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Obama's ex-girlfriend Genevieve Cook’s journal featured in new biography

at 11:34 AM ET, 05/02/2012


Genevieve Cook, a former girlfriend of Barack Obama, in 1985. (Family photo)
Vanity Fair magazine has published an excerpt from Washington Post reporter David Maraniss’ upcoming biography of the president entitled “Barack Obama: The Story.” (Regular Fix readers know how excited we have been/are about this book, which goes on sale next month.)

The six page excerpt focuses on two of Obama’s early girlfriends. One, named Alex McNear, Obama met at Occidental College before he transferred to Columbia. She came to New York for a summer, the start of a long-distance, letter-based relationship in 1982.

Maraniss got a hold of many of the letters they exchanged — many more literary than romantic.

Here’s Obama on the poet T.S. Eliot, in one of letter to McNear:

“Remember how I said there’s a certain kind of conservatism which I respect more than bourgeois liberalism—Eliot is of this type. Of course, the dichotomy he maintains is reactionary, but it’s due to a deep fatalism, not ignorance.”

In December 1983 Obama met Genevieve Cook, the daughter of a prominent Australian diplomat, at a party. While he told Maraniss that he was speaking of Cook in “Dreams of My Father” when he wrote, “There was a woman in New York that I loved. She was white ... Her voice sounded like a wind chime,” Obama says he compressed several girlfriends into one in the book (as he noted in his memoir’s introduction).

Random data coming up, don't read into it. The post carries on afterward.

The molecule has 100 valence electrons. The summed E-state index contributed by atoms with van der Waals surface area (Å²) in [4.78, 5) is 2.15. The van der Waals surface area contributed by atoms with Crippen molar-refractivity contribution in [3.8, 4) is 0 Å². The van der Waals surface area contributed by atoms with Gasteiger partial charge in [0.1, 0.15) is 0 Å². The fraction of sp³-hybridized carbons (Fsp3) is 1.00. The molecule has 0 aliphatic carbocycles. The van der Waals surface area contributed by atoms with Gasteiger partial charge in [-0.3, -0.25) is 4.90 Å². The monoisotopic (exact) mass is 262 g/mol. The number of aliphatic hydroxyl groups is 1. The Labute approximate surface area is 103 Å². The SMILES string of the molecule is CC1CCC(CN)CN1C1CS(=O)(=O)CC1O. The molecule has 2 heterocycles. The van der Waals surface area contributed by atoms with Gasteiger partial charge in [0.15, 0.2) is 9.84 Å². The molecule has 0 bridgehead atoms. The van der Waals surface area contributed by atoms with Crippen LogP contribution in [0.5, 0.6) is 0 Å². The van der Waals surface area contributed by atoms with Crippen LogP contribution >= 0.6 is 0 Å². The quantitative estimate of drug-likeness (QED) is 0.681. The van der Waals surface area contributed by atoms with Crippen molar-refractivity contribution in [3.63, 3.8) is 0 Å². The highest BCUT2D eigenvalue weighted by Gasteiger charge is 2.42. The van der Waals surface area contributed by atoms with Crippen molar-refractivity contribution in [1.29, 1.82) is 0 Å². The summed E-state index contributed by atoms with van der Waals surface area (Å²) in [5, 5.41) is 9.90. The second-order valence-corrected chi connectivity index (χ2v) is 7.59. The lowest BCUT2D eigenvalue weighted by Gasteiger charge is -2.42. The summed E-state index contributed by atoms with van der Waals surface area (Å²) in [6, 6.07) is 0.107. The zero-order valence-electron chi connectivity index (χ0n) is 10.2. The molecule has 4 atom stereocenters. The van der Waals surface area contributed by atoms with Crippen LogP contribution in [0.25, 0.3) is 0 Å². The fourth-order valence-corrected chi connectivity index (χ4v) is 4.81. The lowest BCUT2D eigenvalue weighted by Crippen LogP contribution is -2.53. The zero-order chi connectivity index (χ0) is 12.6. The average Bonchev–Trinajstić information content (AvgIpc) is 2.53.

Obama and Cook lived together briefly but in May 1985 they broke up. “I’m left wondering if Barack’s reserve, etc. is not just the time in his life, but, after all, emotional scarring that will make it difficult for him to get involved even after he’s sorted his life through with age and experience,” she wrote in her journal. “Hard to say, as obviously I was not the person that brought infatuation. (That lithe, bubbly, strong black lady is waiting somewhere!)”

One incident Obama describes in “Dreams,” in which his “New York girlfriend” asks why “black people were so angry all the time,” is not about Cook and Maraniss believes it happened in Chicago, not New York. Maraniss told Vanity Fair that the president’s memoir “is a remarkably insightful exploration of his internal struggle but should not be read as rigorous factual history.”

A couple more fascinating factoids from the Maraniss excerpt:

* Obama liked making tuna-fish sandwiches and ginger beef.

* The future president had a circle of Pakistani friends in New York (Politico interviewed some of them in 2008) but he drifted away from them as they headed towards careers in business. (They also partied a little too hard for him.) “Caught without a class, a structure, or tradition to support me, in a sense the choice to take a different path is made for me,” he told McNear.

* According to Cook, Obama was a “virtuous daily jogger” who was “unsettled” when his girlfriend raced him and won.

You can read the whole thing here. Vanity Fair also interviews Maraniss, who says he discussed some of Cook’s journal entries with the president but that Obama had not read them: “He was, of course, curious about her, where she was, and how she was doing,” said Maraniss.

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